[00:06:25] And so we end up seeing these little mirrors coming back at us about how we take care of ourselves. And as a holistic practitioner, and as a person who is on my own path as a human being --we all are, of course-- but I think it's very important for me to take the opportunity to see oneself in how we impact the world around us, see how we organize ourselves… have that reflection so that we can make progress and make change where we wish, and project ourselves into the future we want to see for ourselves. So, it's really a whole person that I work with when they come in to interact with me.
PM: Well, you know, one of the other motivations I had to going to your workshop was that I've always had a reading disability, and it really hampered me tremendously going to school, because I read very slowly; my reading comprehension was always extremely poor, so I had to spend two or three times the amount of time doing homework often, as an average or advanced person. So, you know, that was something I was interested (in).
Also you gave me a little test there at the fair, and I remembered it, and I realized as I'm reading --you know, I'm a big reader now, since college—So, you told me I guessed at words… and you were right! I realize when reading a book, and I go back, and I thought I read one thing, and I went back, and it was something else.
Dr. S: uh huh
PM: I remember you making that comment, that you analyzed my reading, my type-- the way I read-- and said that. And it turned out, obviously, you were correct, so it was very interesting, you know, you can go through life never even knowing that you're doing something with your eyes or reading in a certain way, and how it could affect your comprehension.
Dr. S: So your adaptations that you make as an intelligent individual who wishes to learn more, are basically to help you get through the material. And one of the things that actually people may say (I hear this from young patients, kids-- I do work a lot with children-- not exclusively, but I do work with children quite a bit) and some of the more insightful ones-- I had a young lady in here recently- she said, "Well, I do enjoy reading, as long as I know what the topic is.
And when I read I fall asleep pretty quickly, especially when I am not familiar with the topic. I have to read and reread, and I may not even realize if I lose my place unless someone else points it out to me."
What she had is a realization that when she knows what's coming, she's better at keeping on track or catching her errors when she goes off-line, where she might skip a line or repeat a line. And those are things that when you have the context, you troubleshoot those things, because the purpose of reading is to acquire information. You read to learn. Now when you're in the early grades, and you're just learning to read instead of reading to learn, then it's very common that you may be skipping lines or words and not be aware of it. You haven't yet made that transition to reading as a simple physical act that is supported by your intellect. Your intellect guides the process after a while.
PM: You're talking about context.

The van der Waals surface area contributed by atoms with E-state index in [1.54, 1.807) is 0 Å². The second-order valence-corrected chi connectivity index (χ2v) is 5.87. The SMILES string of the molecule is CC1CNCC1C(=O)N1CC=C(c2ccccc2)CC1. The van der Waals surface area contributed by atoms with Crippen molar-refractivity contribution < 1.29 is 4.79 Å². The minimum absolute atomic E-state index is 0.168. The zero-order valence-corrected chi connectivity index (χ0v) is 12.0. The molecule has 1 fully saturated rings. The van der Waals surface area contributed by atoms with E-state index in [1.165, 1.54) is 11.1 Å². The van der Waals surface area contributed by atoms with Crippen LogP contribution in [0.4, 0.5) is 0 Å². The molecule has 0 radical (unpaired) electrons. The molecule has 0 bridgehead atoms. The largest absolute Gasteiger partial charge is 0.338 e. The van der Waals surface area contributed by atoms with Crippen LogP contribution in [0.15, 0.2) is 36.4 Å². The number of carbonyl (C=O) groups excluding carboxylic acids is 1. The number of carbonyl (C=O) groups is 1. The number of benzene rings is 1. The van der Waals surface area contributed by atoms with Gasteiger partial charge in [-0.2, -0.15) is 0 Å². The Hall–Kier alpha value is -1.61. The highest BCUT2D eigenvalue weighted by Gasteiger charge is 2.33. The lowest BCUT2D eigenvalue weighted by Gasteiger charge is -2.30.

Dr. S: Yes! So when you were reading this-- I gave you something to read that was not organized in the typical way -- you had to read up and down. So it wasn't something that you were doing by rote. Your eyes didn't know what the pattern was yet, and you were working so hard at figuring out the pattern that you found it extremely difficult to figure out what the words were. As a result, you took whatever shortcuts you could come up with. So you would fill in -- you would zoom in to the beginning couple of letters and take an educated guess at a possible word that might fit the bill. It would fit the grammar. You chose words that were the right part of speech, but not necessarily a perfect match so--
PM: reasonable but not correct.
Dr. S: Correct, exactly.
And actually one of the things that happens with kids very often is they may be looking at a couple letters but not taking in the whole word. And there's a really good reason for this, actually. Some of these kids-- can I chat a little about this kind of a situation?
Dr. S: So for example, let's say a child has poor handwriting and the teacher is complaining: "Well, the words/the letters are up and down; the words aren't all on the line; they don't space them well; it's hard to know where the end of one word is, and the beginning of the next..."
So when that's going on, a lot of the time the first thought is, "Well, they have trouble with their handwriting... they may have poor fine motor skills." And absolutely, that may often be the case.
However, it's just not the whole story. So, a lot of the time, children will struggle with writing skills because they're so super-focused on the letter they are writing in that moment, that they are not using their peripheral vision to guide them along the line. And whether they're writing or they're reading, they may be doing the same thing. So it's the same parallel where YOU would look at a word, but you just were inspecting the beginning, and you were kind of just estimating the length of the word. You'd take an educated guess.
PM: mm hmm
Dr. S: Well, the same thing is happening in the handwriting situation, where kids sometimes are only looking at a couple letters but they're not planning their way ahead. And so, at different ages, we will see these same tendencies show up, but in a different way.
To talk a little bit more about the children, for example, because this is such a common thing in schools, well the result is they of course end up writing uphill or downhill, or just irregularly, but there's another hidden problem at play here too. Let me try to set this up for you so that it comes together. I want you to try to do a visualization with me: